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Woody toy at Heathrow airport security courtesy

Back in December, we told you about the owner of a sock monkey toy who had the toy’s tiny six-shooter confiscated by TSA in St. Louis. Recently a traveler at Heathrow airport in London had a similar experience, when a tiny revolver in the holster of a Toy Story Woody doll was confiscated by security staff. The individual posted a story to reddit that the tiny toy gun, about 1.5″ long, was flagged and taken away as a security risk. It being the internet, and the world we live in, there’s no sure way to know it’s true, as neither the airport nor the Department For Transport are commenting. But since we know it’s happened in the past, it’s clearly not that far-fetched. [Yes, I know Woody doesn’t actually carry a gun. There’s no indication that the gun was confiscated simply because it “was not canon.”] . . .

Your Lockdown of the Day™ comes from Estherville, Iowa, where Estherville Lincoln Central Middle School was locked down last Thursday after two students found a .22-caliber cartridge in a classroom. During the lockdown, police and school officials questioned students and searched lockers. “No one was hurt.” Officials say they don’t know who brought the round in nor if it was brought in accidentally or on purpose. In December, a .25-caliber cartridge was found in a hallway in the same school. School officials remind parents to check children’s coats and backpacks to make sure they don’t accidentally bring prohibited items into school.

Back in November I told you about the latest chapter in the saga of the Montana Firearms Freedom Act, a law which would exempt from federal regulation any firearm that was manufactured in Montana and remained within its borders. That case is still awaiting a decision on its cert petition to the USSC. In the meantime, Oklahoma is moving in the same direction. House Bill 2805 is similar to the MFFA, exempting any firearm, accessory, or ammunition that is manufactured in and remains in Oklahoma from federal regulation. That bill was voted out of the House States’ Rights Committee on Tuesday, and will be considered by the full chamber shortly. The bill would also prohibit physicians from documenting information about a patient’s gun owership.

Why does this never happen to me? A Maryland woman was cleaning out the storage shed of her deceased relative Saturday and found “unexploded military ordnance” stored there. Fire Marshal Bomb Squad crews officials said that most items were military novelty items, but some was “live military training ordnance.” Isn’t that a contradiction in terms? Or would that be propellant but no explosive? In any case, they gathered it up and carted it off. I think they should at least invite the person who turned in to be there when they blow it up. I want to yell “Yeehaw!” or “Hell yeah!” when it goes off, too.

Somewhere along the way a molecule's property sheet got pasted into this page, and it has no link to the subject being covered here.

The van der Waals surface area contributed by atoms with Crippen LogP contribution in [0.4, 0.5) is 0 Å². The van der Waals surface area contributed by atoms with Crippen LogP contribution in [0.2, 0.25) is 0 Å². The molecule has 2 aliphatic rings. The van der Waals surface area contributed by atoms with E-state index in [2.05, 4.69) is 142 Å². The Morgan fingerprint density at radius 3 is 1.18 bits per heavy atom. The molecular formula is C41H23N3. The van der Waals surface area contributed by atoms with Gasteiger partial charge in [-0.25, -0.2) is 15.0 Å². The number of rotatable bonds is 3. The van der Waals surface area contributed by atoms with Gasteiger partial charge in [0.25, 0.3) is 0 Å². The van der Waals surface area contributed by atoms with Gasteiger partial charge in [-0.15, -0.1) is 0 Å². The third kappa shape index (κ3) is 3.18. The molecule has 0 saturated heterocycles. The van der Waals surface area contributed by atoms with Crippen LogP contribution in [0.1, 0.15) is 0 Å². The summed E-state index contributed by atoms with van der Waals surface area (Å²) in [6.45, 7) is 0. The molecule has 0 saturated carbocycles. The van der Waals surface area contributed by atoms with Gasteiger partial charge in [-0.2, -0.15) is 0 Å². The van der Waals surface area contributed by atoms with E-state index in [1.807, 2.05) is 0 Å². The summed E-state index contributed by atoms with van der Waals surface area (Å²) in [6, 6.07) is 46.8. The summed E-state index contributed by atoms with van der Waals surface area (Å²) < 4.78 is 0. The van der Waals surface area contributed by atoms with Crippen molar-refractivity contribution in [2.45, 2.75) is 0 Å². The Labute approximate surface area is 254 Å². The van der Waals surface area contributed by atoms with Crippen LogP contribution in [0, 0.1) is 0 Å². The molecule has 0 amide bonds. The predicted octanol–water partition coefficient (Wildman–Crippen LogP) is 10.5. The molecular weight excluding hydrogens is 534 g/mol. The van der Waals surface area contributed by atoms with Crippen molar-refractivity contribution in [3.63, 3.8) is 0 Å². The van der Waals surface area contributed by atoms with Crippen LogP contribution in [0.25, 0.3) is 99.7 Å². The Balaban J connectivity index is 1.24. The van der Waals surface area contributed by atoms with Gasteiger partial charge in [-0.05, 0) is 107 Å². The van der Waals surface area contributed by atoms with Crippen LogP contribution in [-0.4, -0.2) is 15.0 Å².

Florida residents moved one step closer to being able to obtain concealed weapon permits at their local tax collector’s office, instead of having to send their applications to Tallahassee or show up in person at one of eight regional offices. The proposed rule was unanimously approved by the Senate Agriculture Committee on Monday. (Concealed permits in Florida are administered by the Department of Agriculture and Consumer Services.) Background checks would still be performed by the agriculture department, the tax collectors would simply process the paperwork and fingerprints. For that they would be able to charge an extra $22 on top of the $70 for new applicants, or $12 on top of the $60 for renewals. Tax collectors will not be required to participate.

The Slow Mo Guys show us what a full-auto M4 looks like at 18,000 frames per second. You’re gonna want to full-screen, high-res this one. A while back I commented on a Richard Ryan video that the two jets of gas coming out of the bolt were the coolest thing I’d seen in memory. That bar has now been surpassed. At about 2:45 in this video, I want you to notice the lock time. That is, the time between the bolt closing on the new round and the hammer falling to set it off. You can actually see the bolt carrier bounce against bolt locked into the the breech face before it settles into place and the round fires. It takes an eternity. Absolutely amazing.

By the way, if you’re wondering why everyone on YouTube doesn’t make videos this awesome, it’s because that camera they used, the Phantom V1610, runs $100,000 per copy. From their FAQ: Is it true that a camera that runs this fast must be powered by either dilithium or silithium crystals? No. We’ve been able to achieve these rates of speed without the use of such technology.

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  1. Pretty sure Woody has NO GUN in his holster. Not with the original toy. SOMEONE IS PULLING YOUR LEG…but hey what do I know.

  2. “From their FAQ: Is it true that a camera that runs this fast must be powered by either dilithium or silithium crystals?

    No. We’ve been able to achieve these rates of speed without the use of such technology.”

    This is what makes these guys so cool, other than their awesome camera work.